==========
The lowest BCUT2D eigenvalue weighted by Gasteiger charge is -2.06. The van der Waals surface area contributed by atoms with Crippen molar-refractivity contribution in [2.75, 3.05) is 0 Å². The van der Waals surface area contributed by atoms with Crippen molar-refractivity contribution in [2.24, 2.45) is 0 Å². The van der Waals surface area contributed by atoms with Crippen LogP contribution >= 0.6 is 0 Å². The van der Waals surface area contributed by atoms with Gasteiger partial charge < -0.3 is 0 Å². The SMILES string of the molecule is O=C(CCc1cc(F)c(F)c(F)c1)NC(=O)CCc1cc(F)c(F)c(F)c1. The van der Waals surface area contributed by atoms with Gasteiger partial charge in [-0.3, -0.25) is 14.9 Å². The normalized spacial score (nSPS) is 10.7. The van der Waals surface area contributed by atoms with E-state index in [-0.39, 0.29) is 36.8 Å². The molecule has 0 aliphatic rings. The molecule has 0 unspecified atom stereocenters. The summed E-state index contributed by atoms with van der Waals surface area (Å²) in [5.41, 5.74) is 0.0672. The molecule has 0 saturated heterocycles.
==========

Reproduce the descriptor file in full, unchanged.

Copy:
The lowest BCUT2D eigenvalue weighted by Gasteiger charge is -2.06. The van der Waals surface area contributed by atoms with Crippen molar-refractivity contribution in [2.75, 3.05) is 0 Å². The van der Waals surface area contributed by atoms with Crippen molar-refractivity contribution in [2.24, 2.45) is 0 Å². The van der Waals surface area contributed by atoms with Crippen LogP contribution >= 0.6 is 0 Å². The van der Waals surface area contributed by atoms with Gasteiger partial charge < -0.3 is 0 Å². The SMILES string of the molecule is O=C(CCc1cc(F)c(F)c(F)c1)NC(=O)CCc1cc(F)c(F)c(F)c1. The van der Waals surface area contributed by atoms with Gasteiger partial charge in [-0.3, -0.25) is 14.9 Å². The normalized spacial score (nSPS) is 10.7. The van der Waals surface area contributed by atoms with E-state index in [-0.39, 0.29) is 36.8 Å². The molecule has 0 aliphatic rings. The molecule has 0 unspecified atom stereocenters. The summed E-state index contributed by atoms with van der Waals surface area (Å²) in [5.41, 5.74) is 0.0672. The molecule has 0 saturated heterocycles.